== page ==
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Posts Tagged ‘knee pain’

PostHeaderIcon But What if my Knees Hurt?

Knee pain can be a daunting obstacle to success in fitness. When my clients complain of knee pain, I try to nip it in the bud right away so they can reach their fitness goals without aggravating this important joint. If an injury gets worse, it can cause setbacks or even force you to stop training. The good news is that knee pain is often just a warning that you might be overtraining or moving incorrectly. If we listen to this warning, we may be able to avoid a real injury and even the need for surgery.

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In most cases, knee pain is a sign of improper exercise form, tight or weak muscles in the legs (especially the glutes), a weakness in the arches of the feet which can cause the knees to track wrong or a simple sign of overtraining and a need for a short rest.

Weak Arches

When someone tells me that it hurts their knees when they squat, I can tell right away if this is caused from weak arches or “flat feet.” If the knees buckle inward because all of the person’s weight seem to fall to the inside of the feet, this creates tracking problems because the bones are now pushing into the inside of the joint which can create pain and wear in the bones and ligaments. This misalignment, if not corrected, can wear down the cartilage on the inside of the knee joint, causing arthritis. This condition can be sped up if we add load which is why proper form when weightlifting is imperative for longevity.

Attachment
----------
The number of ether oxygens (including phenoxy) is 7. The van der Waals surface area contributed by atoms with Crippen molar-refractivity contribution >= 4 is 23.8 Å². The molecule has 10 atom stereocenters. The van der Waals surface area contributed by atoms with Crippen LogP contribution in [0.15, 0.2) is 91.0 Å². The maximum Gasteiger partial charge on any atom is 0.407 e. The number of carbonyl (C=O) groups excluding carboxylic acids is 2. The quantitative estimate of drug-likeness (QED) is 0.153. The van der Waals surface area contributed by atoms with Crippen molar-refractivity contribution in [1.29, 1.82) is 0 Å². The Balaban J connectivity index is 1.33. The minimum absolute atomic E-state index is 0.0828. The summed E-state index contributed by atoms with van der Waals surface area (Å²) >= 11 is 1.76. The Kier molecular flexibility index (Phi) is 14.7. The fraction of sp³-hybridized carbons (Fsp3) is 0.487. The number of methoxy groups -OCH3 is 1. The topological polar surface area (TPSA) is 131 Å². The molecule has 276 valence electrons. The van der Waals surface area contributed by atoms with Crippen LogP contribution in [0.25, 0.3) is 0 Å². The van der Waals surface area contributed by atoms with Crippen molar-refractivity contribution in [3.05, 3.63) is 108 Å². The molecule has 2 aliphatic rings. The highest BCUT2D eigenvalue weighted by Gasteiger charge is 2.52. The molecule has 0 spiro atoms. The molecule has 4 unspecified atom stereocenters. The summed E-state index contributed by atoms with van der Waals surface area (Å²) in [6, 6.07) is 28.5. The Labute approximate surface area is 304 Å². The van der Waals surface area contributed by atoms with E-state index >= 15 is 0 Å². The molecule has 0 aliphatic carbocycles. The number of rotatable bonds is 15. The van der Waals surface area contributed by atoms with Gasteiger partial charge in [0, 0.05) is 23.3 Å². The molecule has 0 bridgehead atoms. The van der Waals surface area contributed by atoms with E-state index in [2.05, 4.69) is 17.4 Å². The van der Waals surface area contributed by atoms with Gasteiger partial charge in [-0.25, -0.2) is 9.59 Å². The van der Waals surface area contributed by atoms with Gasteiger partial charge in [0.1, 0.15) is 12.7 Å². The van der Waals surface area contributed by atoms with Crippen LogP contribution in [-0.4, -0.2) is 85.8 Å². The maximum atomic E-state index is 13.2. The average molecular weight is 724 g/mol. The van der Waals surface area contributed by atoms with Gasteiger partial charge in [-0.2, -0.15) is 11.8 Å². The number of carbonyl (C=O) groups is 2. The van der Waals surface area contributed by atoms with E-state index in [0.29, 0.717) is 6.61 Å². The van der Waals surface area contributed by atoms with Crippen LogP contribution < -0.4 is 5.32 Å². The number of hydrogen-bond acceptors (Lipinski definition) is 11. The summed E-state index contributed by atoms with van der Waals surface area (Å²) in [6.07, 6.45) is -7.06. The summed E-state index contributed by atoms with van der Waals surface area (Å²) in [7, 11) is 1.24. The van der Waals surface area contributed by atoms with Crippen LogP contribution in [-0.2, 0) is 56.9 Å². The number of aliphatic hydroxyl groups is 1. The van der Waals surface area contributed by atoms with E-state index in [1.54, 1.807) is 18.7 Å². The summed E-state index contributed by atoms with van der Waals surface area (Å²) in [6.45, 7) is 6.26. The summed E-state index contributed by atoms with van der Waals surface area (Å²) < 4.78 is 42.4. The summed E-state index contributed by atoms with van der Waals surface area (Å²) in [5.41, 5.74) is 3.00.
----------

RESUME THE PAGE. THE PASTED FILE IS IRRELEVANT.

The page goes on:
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Orthotics can help fix this condition but teaching the client to activate the arches of their feet by being aware of where they shift their weight can help build up the muscles of the feet that help protect the knees. Often, the pain goes away immediately when proper form is taught

If not, there are exercises, stretches and massage techniques that can wake up the muscles of the feet that are not activating.

Weak Hips

The gluteal muscle group (buttocks) are one of the largest muscle groups in the human body and are supposed to be the most powerful. However, our modern sedentary society has changed this. The invention of chairs, beds and toilets have taken away the need to deep squat and lunge out of our lives; and unless we constantly get up and down off the floor, we rarely strengthen and stretch our hips.

This lack of conditioning can leave us with a booty that’s too weak hold up our body weight. This lack of muscle support leads to knee pain. In cases such as this, I have clients do strengthening exercises, like pilates floor work so they can strengthen their hips without having to hold their own body weight.